What Is Dyslexia?

Opened book lying on floor while boy sitting in the background
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Homeschooling with learning challenges such as dysgraphia and dyslexia can be challenging, but the one-on-one instruction and ability to avoid negative labels and self-esteem issues make it an attractive educational option for students who struggle.

Marianne Sunderland is a certified Orton-Gillingham dyslexia tutor and the mother of eight kids, seven of whom have dyslexia. As a veteran homeschooling parent, Marianne offers a unique perspective on parenting and educating kids who learn differently at her website, Homeschooling with Dyslexia.

I had an opportunity to talk with her about homeschooling a dyslexic student.

What were your early experiences with dyslexia?

My child was struggling with reading. Could he be dyslexic? Eighteen years ago, when I first learned that my oldest child was dyslexic, I had no idea that there were actually intelligent people who had this completely unexpected inability to read.

I had no clue what dyslexia was or how to help our bright, but struggling, son. There was a steep learning curve but our family eventually came to understand a ton about what it means to be dyslexic and have come to embrace dyslexia for its many strengths.

What are the signs of dyslexia?

Many people who are uneducated about dyslexia like I was all of those years ago think that it is an issue with the eyes. After all people with dyslexia see things backward, right? Dyslexia has a wide variety of signs, including some that may surprise you.

Let's look at some signs of dyslexia; then we’ll debunk some of the most popular myths.

Dyslexia looks different in every individual. Not all dyslexics will have all of these signs. A good rule of thumb is that if a person has 3 or more signs and a close relative with dyslexia (yes, dyslexia is genetic), it is likely that they are dyslexic.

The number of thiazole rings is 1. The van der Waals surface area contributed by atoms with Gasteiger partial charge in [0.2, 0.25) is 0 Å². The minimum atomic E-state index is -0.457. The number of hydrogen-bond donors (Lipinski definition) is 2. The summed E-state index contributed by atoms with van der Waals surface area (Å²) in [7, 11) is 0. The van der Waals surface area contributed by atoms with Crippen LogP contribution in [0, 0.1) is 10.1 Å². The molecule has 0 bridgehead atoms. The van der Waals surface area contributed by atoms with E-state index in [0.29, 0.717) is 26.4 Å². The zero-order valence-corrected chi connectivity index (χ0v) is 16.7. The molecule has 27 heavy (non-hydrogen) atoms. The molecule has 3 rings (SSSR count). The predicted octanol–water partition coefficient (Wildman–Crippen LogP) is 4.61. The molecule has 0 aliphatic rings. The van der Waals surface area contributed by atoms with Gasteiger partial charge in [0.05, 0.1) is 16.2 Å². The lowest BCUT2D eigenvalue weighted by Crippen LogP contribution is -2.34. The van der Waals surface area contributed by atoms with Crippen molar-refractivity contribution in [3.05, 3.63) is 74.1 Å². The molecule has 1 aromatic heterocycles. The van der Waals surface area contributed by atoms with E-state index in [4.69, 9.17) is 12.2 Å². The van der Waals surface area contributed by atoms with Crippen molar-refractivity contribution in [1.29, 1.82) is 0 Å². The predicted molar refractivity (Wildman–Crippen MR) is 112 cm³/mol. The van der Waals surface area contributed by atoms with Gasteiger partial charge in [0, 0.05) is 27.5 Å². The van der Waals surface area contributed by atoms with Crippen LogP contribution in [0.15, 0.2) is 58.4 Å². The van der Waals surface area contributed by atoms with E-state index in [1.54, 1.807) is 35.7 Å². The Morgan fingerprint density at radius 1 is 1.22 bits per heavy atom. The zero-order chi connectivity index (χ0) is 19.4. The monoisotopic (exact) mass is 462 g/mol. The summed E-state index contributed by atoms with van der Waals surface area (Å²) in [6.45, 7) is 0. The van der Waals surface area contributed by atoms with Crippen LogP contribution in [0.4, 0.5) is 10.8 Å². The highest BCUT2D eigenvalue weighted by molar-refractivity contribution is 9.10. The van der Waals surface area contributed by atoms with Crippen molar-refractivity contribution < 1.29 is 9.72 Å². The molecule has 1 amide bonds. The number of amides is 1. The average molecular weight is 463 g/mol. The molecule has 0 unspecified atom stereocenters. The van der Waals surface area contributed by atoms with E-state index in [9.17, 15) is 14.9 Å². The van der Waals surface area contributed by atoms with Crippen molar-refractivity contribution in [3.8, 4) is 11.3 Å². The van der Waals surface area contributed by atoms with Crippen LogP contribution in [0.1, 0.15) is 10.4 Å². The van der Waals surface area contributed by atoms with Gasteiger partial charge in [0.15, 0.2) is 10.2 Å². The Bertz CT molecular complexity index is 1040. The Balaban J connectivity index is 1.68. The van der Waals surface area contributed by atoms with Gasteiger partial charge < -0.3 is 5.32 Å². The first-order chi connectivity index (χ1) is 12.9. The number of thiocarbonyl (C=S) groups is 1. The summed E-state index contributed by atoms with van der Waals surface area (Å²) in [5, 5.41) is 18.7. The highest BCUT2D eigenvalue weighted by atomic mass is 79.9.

Signs of dyslexia in the early years:

  • Trouble with concepts of time (before, after, yesterday, tomorrow)
  • Learning to talk later than other children their age
  • Difficulty learning the names of shapes and colors
  • Difficulty learning letter names and sounds
  • Reversal of syllables and phonemes (letter sounds) within a word
  • Inability to recognize or produce rhymes
  • Early stuttering
  • Delays with fine motor skills like tying shoes, coloring, and writing

Dyslexia in preschoolers is hard to diagnose because many of its symptoms are developmentally typical for all preschoolers. The more symptoms that are present, and the longer they persist, the more likely it is that your child may need some help. Dyslexia is marked by a combination of signs and a lack of progress over time.

Signs of dyslexia in the elementary years:

  • Does not enjoy reading but likes being read to
  • Slow, inaccurate reading
  • Use of context clues rather than sounding words out
  • Skips or misreads little words (at, to, of)
  • Poor spelling – very phonetic
  • Trouble telling time on a clock with hands
  • Inattentiveness, distractibility
  • Slow and messy handwriting – also called dysgraphia
  • Letter and number reversals after first grade
  • Trouble memorizing math facts
  • Hesitant speech; difficulty finding the right words to express self
  • Dreads going to school

Signs of dyslexia in adolescence or adult years include all of the above, plus:

  • Difficulty processing auditory information
  • Losing possessions; poor organizational skills
  • Slow reading; low comprehension
  • Difficulty remembering the names of people and places
  • Difficulty organizing ideas to write a paper
  • Difficulty reading music
  • Unable to master a foreign language